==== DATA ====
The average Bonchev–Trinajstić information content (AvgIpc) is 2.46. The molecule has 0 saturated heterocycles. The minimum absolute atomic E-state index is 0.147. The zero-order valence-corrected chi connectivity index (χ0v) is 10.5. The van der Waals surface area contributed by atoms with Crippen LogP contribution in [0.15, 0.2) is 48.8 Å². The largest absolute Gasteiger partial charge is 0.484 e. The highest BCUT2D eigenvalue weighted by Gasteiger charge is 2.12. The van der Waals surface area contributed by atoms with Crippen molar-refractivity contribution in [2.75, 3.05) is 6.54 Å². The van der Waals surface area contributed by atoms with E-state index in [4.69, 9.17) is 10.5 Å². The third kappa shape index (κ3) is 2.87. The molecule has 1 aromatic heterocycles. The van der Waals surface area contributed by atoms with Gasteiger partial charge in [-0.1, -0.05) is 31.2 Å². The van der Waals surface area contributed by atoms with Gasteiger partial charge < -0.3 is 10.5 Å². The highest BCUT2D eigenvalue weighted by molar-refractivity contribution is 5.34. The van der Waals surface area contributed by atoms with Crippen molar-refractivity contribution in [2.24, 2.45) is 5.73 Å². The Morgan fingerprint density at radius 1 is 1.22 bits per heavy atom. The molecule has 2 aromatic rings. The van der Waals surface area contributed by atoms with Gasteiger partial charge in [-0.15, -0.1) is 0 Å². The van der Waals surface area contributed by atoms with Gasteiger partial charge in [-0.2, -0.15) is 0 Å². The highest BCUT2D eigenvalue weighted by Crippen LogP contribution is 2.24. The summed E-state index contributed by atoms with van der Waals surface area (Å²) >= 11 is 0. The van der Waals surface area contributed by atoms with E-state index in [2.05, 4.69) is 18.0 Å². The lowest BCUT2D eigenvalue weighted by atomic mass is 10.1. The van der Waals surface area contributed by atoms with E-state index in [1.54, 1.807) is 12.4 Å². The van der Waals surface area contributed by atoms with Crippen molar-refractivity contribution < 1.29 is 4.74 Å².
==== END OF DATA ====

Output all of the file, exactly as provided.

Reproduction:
The average Bonchev–Trinajstić information content (AvgIpc) is 2.46. The molecule has 0 saturated heterocycles. The minimum absolute atomic E-state index is 0.147. The zero-order valence-corrected chi connectivity index (χ0v) is 10.5. The van der Waals surface area contributed by atoms with Crippen LogP contribution in [0.15, 0.2) is 48.8 Å². The largest absolute Gasteiger partial charge is 0.484 e. The highest BCUT2D eigenvalue weighted by Gasteiger charge is 2.12. The van der Waals surface area contributed by atoms with Crippen molar-refractivity contribution in [2.75, 3.05) is 6.54 Å². The van der Waals surface area contributed by atoms with E-state index in [4.69, 9.17) is 10.5 Å². The third kappa shape index (κ3) is 2.87. The molecule has 1 aromatic heterocycles. The van der Waals surface area contributed by atoms with Gasteiger partial charge in [-0.1, -0.05) is 31.2 Å². The van der Waals surface area contributed by atoms with Gasteiger partial charge < -0.3 is 10.5 Å². The highest BCUT2D eigenvalue weighted by molar-refractivity contribution is 5.34. The van der Waals surface area contributed by atoms with Crippen molar-refractivity contribution in [2.24, 2.45) is 5.73 Å². The Morgan fingerprint density at radius 1 is 1.22 bits per heavy atom. The molecule has 2 aromatic rings. The van der Waals surface area contributed by atoms with Gasteiger partial charge in [-0.15, -0.1) is 0 Å². The van der Waals surface area contributed by atoms with Gasteiger partial charge in [-0.2, -0.15) is 0 Å². The highest BCUT2D eigenvalue weighted by Crippen LogP contribution is 2.24. The summed E-state index contributed by atoms with van der Waals surface area (Å²) >= 11 is 0. The van der Waals surface area contributed by atoms with E-state index in [2.05, 4.69) is 18.0 Å². The lowest BCUT2D eigenvalue weighted by atomic mass is 10.1. The van der Waals surface area contributed by atoms with E-state index in [1.54, 1.807) is 12.4 Å². The van der Waals surface area contributed by atoms with Crippen molar-refractivity contribution < 1.29 is 4.74 Å².